So these three lived their lives under that same roof, and guessed not what the end might be.
THE STRANGE CHRISTIAN.
“Abbie,” said Ester, wriggling herself around from before an open trunk, and letting a mass of collars and cuffs slide to the floor in her earnestness, “do you know I think you’re the very strangest girl I ever knew in my life?”
“I’m sure I did not,” Abbie answered gaily. “If it’s a nice ‘strange’ do tell me about it. I like to be nice—ever so much.”
“Well, but I am in earnest, Abbie; you certainly are. These very collars made me think of it. Oh dear me! they are all on the floor.” And she reached after the shining, sliding things.
Abbie came and sat down beside her, presently, with a mass of puffy lace in her hands, which she was putting into shape.
“Suppose we have a little talk, all about myself,” she said gently and seriously. “And please tell me, Ester, plainly and simply, what you mean by the term ‘strange.’ Do you know I have heard it so often that sometimes I fear I really am painfully unlike other people. You are just the one to enlighten me.”
Ester laughed a little as she answered: “You are taking the matter very seriously. I did not mean any thing dreadful.”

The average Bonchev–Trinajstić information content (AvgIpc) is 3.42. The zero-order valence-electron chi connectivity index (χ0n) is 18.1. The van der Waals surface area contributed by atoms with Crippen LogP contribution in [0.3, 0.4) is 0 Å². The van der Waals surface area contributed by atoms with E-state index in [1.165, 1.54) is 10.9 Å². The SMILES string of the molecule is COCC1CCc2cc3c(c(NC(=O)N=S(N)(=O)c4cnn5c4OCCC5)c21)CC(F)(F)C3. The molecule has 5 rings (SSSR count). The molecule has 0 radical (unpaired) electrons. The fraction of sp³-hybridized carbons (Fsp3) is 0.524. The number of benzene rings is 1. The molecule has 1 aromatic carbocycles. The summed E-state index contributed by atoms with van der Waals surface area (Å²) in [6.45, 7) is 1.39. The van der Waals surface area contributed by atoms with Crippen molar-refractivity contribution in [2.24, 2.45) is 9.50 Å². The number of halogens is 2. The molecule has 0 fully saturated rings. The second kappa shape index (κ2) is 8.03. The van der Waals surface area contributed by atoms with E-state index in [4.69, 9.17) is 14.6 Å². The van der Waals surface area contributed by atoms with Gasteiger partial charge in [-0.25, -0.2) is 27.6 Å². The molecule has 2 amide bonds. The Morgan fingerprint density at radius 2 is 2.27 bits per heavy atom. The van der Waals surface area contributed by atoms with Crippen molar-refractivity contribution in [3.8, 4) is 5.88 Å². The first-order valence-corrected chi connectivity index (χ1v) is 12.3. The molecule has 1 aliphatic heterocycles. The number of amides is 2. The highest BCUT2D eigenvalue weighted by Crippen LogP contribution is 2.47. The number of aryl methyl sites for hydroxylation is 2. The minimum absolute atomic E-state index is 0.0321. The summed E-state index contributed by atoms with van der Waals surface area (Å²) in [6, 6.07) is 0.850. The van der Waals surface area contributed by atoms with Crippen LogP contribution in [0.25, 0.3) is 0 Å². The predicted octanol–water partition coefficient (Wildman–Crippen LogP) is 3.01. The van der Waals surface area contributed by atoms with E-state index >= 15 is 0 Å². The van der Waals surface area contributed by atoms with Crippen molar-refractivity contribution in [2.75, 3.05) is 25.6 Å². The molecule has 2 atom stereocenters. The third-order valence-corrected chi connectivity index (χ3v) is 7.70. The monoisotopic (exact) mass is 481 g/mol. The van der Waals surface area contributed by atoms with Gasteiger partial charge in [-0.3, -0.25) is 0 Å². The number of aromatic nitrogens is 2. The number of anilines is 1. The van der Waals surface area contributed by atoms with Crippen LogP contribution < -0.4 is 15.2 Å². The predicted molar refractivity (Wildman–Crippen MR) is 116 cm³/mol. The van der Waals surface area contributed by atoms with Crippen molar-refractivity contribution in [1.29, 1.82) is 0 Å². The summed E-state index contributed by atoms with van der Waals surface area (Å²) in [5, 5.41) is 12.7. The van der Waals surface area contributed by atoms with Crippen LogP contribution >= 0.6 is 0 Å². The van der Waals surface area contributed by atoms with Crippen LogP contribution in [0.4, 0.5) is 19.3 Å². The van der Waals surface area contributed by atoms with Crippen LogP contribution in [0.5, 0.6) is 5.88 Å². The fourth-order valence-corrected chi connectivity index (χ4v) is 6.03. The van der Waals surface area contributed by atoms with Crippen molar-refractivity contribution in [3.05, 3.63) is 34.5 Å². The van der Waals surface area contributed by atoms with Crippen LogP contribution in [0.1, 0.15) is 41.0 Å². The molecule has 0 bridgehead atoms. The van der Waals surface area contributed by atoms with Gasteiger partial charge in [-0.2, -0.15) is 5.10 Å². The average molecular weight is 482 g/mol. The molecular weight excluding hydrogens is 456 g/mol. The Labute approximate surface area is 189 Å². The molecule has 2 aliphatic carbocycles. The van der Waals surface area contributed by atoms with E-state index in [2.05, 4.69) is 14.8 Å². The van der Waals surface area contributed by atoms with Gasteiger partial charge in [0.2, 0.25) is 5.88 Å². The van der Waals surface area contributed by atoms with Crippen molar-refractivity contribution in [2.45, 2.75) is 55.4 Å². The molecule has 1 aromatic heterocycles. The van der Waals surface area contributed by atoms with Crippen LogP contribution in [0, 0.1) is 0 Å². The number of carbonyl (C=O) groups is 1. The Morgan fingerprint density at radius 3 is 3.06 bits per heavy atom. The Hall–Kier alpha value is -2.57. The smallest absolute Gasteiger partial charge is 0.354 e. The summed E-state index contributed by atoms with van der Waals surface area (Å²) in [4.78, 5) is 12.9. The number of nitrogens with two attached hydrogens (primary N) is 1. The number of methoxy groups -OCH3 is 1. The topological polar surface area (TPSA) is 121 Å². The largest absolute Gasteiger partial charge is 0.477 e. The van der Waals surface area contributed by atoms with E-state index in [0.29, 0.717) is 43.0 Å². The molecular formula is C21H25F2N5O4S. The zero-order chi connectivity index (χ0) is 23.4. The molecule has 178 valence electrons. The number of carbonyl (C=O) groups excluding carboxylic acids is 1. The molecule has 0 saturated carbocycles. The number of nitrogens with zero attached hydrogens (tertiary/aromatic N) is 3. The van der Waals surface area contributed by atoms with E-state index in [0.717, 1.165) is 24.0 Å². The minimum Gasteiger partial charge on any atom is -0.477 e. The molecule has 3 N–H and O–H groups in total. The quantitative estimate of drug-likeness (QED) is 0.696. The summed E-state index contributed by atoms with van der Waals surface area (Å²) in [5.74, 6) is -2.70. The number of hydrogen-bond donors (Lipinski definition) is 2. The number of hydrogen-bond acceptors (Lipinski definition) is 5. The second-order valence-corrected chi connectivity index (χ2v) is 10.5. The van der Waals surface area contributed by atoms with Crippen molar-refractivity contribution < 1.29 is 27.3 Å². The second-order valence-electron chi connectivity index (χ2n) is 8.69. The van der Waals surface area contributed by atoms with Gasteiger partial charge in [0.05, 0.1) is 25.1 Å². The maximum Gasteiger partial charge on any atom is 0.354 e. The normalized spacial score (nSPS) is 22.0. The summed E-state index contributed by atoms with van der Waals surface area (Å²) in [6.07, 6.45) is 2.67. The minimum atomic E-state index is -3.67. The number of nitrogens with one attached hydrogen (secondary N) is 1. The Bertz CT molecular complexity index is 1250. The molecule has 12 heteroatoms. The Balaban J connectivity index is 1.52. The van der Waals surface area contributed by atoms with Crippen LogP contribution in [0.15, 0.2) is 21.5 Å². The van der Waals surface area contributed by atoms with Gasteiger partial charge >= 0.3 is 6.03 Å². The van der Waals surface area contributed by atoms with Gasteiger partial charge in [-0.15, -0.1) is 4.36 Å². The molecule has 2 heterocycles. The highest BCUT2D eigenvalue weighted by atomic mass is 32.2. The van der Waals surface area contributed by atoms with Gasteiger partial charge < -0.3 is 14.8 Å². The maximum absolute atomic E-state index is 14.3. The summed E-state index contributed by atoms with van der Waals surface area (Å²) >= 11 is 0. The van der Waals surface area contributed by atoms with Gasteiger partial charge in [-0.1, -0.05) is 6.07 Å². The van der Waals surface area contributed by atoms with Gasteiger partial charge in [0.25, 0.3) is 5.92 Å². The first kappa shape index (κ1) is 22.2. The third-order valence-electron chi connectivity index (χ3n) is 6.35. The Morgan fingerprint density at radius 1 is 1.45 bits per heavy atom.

“Ah! but you are not to be excused in that way, my dear Ester. I look to you for information. Mother has made the remark a great many times, but it is generally connected in some way with religious topics, and mother, you know, is not a Christian; therefore I have thought that perhaps some things seemed strange to her which would not to—you, for instance. But since you have been here you have spoken your surprise concerning me several times, and looked it oftener; and to-day I find that even my stiff and glossy, and every way proper, collars and cuffs excite it. So do please tell me, ought I to be in a lunatic asylum somewhere instead of preparing to go to Europe?”
Now although Ester laughed again, at the mixture of comic and pathetic in Abbie’s tone, yet something in the words had evidently embarrassed her. There was a little struggle in her mind, and then she came boldly forth with her honest thoughts.
“Well, the strangeness is connected with religious topics in my mind also; even though I am a professing Christian I do not understand you. I am an economist in dress, you know, Abbie. I don’t care for these things in the least; but if I had the money as you have, there are a great many things which I should certainly have. You see there is no earthly sense in your economy, and yet you hesitate over expenses almost as much as I do.”
There was a little gleam of mischief in Abbie’s eyes as she answered: “Will you tell me, Ester, why you would take the trouble to get ’these things’ if you do not care for them in the least?”
“Why because—because—they would be proper and befitting my station in life.”